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I just got a refurbished Samsung Galaxy Note 4 to replace a dead Note II. When compared with the Note II, it is giving me terrible audio quality for voice recordings done with headset mics — there is a severe high-frequency roll‑off that leaves the recording sounding muffled.

I initially discovered this when using the headset that came with the Note II. I have a homemade windscreen rigged up on it, so I wanted to keep using it rather than trying to transfer that to the headset that came with the Note 4.

So, the exact same microphone and windscreen, using the stock Voice Recorder app on both phones, neither rooted, in high quality mode in both cases (recording MPEG-4 audio), and the difference is night and day when listening to existing recordings done on the Note II vs. tests on the Note 4. The recordings from the Note II certainly donʼt sound like a studio condenser mic (like in the appʼs graphic, lol), but theyʼre of reasonable quality, more than adequate for speech. High frequency detail is there; I can hear leaves rustling very crisply, and sibilants in speech are clear and distinct. The recordings from the Note 4, by contrast, sound muffled. Sibilants are muted and somewhat indistinct. It sounds like it was put through a low‑pass filter. Speech is still basically intelligible, but the gap in quality could well make the difference between making out certain words or not under less ideal conditions.

The overall signal level in the Note 4 recordings is also noticeably lower. I have to turn up those recordings more than the Note II recordings to compare them equally. (Iʼm wondering if that and the fidelity problem may be related — the MPEG codec might throw out very quiet high-frequency data by design.) I should note that in the Note 4 the “Recording volume” setting is set to “High” (thereʼs only that and “Low”).

Iʼm listening to both files on a PC with VLC media player, through a home hi‑fi system with proper speakers — not some cheezy self-powered made‑for‑computers garbage.

VLC is showing the recordings from both phones to have a content bitrate around 128kb/s, so I donʼt think itʼs a matter of bandwidth loss from more aggressive data compression.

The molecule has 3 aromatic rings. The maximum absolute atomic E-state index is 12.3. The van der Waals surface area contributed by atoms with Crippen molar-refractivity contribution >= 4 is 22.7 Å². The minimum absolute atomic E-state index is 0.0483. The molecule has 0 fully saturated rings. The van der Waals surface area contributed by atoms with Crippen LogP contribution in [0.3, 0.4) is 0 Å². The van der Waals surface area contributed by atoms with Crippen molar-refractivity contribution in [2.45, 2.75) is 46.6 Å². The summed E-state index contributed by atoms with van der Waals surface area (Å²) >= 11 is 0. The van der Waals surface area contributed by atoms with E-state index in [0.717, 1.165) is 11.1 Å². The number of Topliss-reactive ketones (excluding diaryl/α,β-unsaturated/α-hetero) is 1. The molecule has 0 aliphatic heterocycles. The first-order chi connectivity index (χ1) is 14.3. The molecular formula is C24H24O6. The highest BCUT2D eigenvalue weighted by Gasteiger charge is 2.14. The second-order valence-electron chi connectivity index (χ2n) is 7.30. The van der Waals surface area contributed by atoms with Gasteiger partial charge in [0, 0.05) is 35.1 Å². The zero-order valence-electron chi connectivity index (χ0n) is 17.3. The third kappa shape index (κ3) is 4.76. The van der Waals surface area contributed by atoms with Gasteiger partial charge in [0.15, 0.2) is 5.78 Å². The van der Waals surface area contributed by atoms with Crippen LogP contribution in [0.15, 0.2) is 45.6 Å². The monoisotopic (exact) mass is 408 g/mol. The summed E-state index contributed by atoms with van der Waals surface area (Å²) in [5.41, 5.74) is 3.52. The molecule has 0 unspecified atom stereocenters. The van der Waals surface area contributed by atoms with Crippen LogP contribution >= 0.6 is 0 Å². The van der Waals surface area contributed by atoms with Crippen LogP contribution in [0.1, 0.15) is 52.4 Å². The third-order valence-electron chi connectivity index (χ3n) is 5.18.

I figured maybe the electrical parameters of the headset had changed between the two models, and so also did a test with the headset that came with the Note 4. It was maybe very slightly better due to the lack of the windscreen, but basically still horribly muffled — low signal level and significant loss of high frequency response.

I should note that this is not a problem with the Note 4ʼs internal mics. When I unplug the headset and record with the internal mic, the recording is much louder and has decent frequency response.

Possible explanations I can think of:

  • There has been a significant regression in the quality of the preamp or ADC circuitry for the external mic from the Note II to the Note 4.

  • My particular Note 4 has a problem in the audio connector that is introducing extra resistance. I have tried cleaning it with a cotton swab and isopropanol, and the issue remained.

  • My particular Note 4 has a damaged mic preamp or ADC circuit.

  • There is a system setting buried somewhere that I need to change, other than the obvious settings in Voice Recorder, which are already set to their highest levels.

  • There is a bug in the Note 4ʼs firmware.

  • There is a bug in the Note 4ʼs Voice Recorder app, but this seems unlikely, as I expect it just encodes whatever audio the OS gives it.

Any ideas which of these might be happening? If this is a problem in the model itself, surely someone else has encountered this long ago.

The exact model is SM-N910W8 running Android 6.0.1, kernel 3.10.40-8000148.

UPDATE:

I did testing with a 3rd party app that can record raw PCM into a RIFF (WAV) file, and the same muffled sound was there, so itʼs not the fault of the stock recording app or data compression.

Robertʼs suggestion led me to figure out that the ADC for the headset input is in a Qualcomm WCD9330 chip. I also discovered from schematics I was able to dig up that the internal mics are digital mics (the ADC is built into the mic), so the WCD9330ʼs ADCs are not being used for those. I also checked out the engineering specs for a couple similar chips in the same line (Qualcomm doesnʼt seem to have published specs for that exact device), and nothing there suggested that the frequency response should be anywhere near so poor unless the firmware has drastically misconfigured the chip.